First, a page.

Myths of Japanese profits and market share

Myths of Japanese profits and market share

In the previous section introducing the myths of Japanese business and the Japanese market, we noted that the myths were originally used as excuses for poor performance: let’s look at some of the Japanese business myths related to profit and market expectations for foreign companies doing business in Japan.

  1. Myth: Japan is the last market any foreign company should enter; wait until there are millions of dollars of spare cash in the bank and then try.
    Fact: Foreign company executives who hear this myth, probably hear it from an acquaintance at a local business association or country club: the acquaintance probably heard it from his acquaintance and so on. The originator was probably an executive whose company used an inexperienced market-entry consultant to set up in Japan, or who didn’t seek any external advice, and failed. In my experience, companies, especially technology companies, should put Japan #1 on the list of international priorities. For a properly structured and efficiently run business, Japanese margins can far exceed those of other markets.
  2. Myth: Japanese corporate customers move very slowly, they don’t use quarterly business periods so forecasting quarterly revenue is meaningless and Japanese distributors just don’t do it.
    Fact: Foreign company executives who hear this myth, probably hear it from their under-performing Japanese subsidiary President or sales manager. If so, they hired the wrong people. Japanese corporate customers do tend to move slowly and do work on half-yearly budget cycles from April 1 – September 30 and October 1 – March 31, but a foreign company’s executives need reliable revenue forecasts and a quarter-to-quarter focus on their Japanese business, especially if the company is in the run-up to an IPO or already publicly listed.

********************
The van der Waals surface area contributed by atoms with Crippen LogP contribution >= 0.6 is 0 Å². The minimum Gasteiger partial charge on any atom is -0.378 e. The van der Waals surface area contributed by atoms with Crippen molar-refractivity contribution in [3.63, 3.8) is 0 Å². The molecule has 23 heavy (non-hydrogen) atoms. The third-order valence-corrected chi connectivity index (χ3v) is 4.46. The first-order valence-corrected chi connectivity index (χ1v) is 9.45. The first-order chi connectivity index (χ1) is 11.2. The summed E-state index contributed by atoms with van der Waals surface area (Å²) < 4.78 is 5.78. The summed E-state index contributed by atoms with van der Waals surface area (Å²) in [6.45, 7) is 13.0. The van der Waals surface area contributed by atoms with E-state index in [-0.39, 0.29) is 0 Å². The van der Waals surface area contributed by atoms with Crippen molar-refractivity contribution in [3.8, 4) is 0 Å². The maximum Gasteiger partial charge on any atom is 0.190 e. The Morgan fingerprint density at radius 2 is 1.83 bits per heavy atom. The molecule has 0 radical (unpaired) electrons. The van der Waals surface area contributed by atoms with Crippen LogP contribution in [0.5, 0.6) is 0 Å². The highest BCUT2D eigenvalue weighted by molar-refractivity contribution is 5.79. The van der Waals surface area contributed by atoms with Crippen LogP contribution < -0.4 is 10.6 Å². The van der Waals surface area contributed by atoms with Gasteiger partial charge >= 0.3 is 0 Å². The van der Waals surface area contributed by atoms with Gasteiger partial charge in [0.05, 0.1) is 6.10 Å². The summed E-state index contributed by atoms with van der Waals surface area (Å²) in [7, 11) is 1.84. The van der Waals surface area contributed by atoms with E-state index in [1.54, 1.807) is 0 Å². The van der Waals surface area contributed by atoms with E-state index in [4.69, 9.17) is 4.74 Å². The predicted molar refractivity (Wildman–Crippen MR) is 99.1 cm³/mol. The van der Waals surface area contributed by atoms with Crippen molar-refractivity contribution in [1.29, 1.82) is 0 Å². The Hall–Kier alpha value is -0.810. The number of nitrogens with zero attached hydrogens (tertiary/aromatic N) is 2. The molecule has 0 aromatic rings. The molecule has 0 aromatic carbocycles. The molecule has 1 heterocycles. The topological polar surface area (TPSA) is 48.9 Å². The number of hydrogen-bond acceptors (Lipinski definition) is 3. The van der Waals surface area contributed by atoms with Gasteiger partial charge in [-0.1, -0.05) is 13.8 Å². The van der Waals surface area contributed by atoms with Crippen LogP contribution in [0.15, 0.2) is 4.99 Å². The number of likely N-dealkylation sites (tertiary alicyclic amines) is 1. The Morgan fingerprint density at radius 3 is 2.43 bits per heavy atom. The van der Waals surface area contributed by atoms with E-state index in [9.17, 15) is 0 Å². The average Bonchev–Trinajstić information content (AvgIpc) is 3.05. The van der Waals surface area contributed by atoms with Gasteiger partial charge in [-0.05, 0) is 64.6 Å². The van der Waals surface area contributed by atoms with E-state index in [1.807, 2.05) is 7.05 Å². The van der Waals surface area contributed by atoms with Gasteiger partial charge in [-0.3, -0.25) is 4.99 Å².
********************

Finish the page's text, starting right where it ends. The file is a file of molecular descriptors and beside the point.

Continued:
I managed the Japanese subsidiary of a US high-tech for the sixteen quarters before its IPO; my team provided the head-office executives with predictable revenue forecasts and delivered profits every quarter. In the words of that company’s Chairman, “We completed our IPO because of our Japanese revenues.” If my team could do it, then why can’t others?
  3. Myth: If a foreign company does not set up a KK kabushiki kaisha company, similar to a US C-corporation, its customers will not believe it is credible and its Japanese business will fail.
    Fact: A foreign company’s Japanese customers will be impressed it is making any form of long-term commitment to Japan, whether a KK kabushiki kaisha, GK godo kaisha, or otherwise.
    Exxon-Mobil operates in Japan as a GK godo kaisha, similar to a US LLC, so do Apple, Amazon Japan, and many others.
  4. Myth: No Japanese company makes profits in its first year of business.
    Fact: Again, foreign company executives who hear this myth, probably hear it from their under-performing Japanese subsidiary President or sales manager. Excepting companies that must build large manufacturing facilities or have other large upfront capital investments, any Japanese company with a good product or service, a committed, motivated, and hard-working team, and which is properly structured and funded, can make a profit in Japan in its first year of business.